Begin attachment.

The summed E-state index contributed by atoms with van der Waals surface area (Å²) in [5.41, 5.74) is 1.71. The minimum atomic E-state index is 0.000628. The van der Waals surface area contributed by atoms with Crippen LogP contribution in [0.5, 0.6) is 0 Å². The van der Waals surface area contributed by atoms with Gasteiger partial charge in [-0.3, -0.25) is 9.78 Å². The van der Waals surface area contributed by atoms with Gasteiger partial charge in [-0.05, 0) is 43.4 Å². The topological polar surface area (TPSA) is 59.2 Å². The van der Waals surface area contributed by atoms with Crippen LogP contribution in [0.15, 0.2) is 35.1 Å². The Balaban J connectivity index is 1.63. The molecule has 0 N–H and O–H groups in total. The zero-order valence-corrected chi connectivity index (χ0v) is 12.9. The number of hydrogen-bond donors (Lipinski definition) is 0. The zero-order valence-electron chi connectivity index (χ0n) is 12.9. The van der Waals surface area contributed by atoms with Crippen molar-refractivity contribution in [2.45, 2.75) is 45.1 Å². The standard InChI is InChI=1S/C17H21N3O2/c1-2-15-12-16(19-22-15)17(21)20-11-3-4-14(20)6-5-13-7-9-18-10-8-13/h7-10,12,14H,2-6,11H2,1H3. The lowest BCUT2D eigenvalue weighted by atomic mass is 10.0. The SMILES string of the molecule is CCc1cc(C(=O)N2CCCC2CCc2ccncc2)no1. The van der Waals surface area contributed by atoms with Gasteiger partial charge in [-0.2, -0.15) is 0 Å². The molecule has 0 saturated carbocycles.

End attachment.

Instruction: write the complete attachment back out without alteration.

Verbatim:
The summed E-state index contributed by atoms with van der Waals surface area (Å²) in [5.41, 5.74) is 1.71. The minimum atomic E-state index is 0.000628. The van der Waals surface area contributed by atoms with Crippen LogP contribution in [0.5, 0.6) is 0 Å². The van der Waals surface area contributed by atoms with Gasteiger partial charge in [-0.3, -0.25) is 9.78 Å². The van der Waals surface area contributed by atoms with Gasteiger partial charge in [-0.05, 0) is 43.4 Å². The topological polar surface area (TPSA) is 59.2 Å². The van der Waals surface area contributed by atoms with Crippen LogP contribution in [0.15, 0.2) is 35.1 Å². The Balaban J connectivity index is 1.63. The molecule has 0 N–H and O–H groups in total. The zero-order valence-corrected chi connectivity index (χ0v) is 12.9. The number of hydrogen-bond donors (Lipinski definition) is 0. The zero-order valence-electron chi connectivity index (χ0n) is 12.9. The van der Waals surface area contributed by atoms with Crippen molar-refractivity contribution in [2.45, 2.75) is 45.1 Å². The standard InChI is InChI=1S/C17H21N3O2/c1-2-15-12-16(19-22-15)17(21)20-11-3-4-14(20)6-5-13-7-9-18-10-8-13/h7-10,12,14H,2-6,11H2,1H3. The lowest BCUT2D eigenvalue weighted by atomic mass is 10.0. The SMILES string of the molecule is CCc1cc(C(=O)N2CCCC2CCc2ccncc2)no1. The van der Waals surface area contributed by atoms with Gasteiger partial charge in [-0.2, -0.15) is 0 Å². The molecule has 0 saturated carbocycles.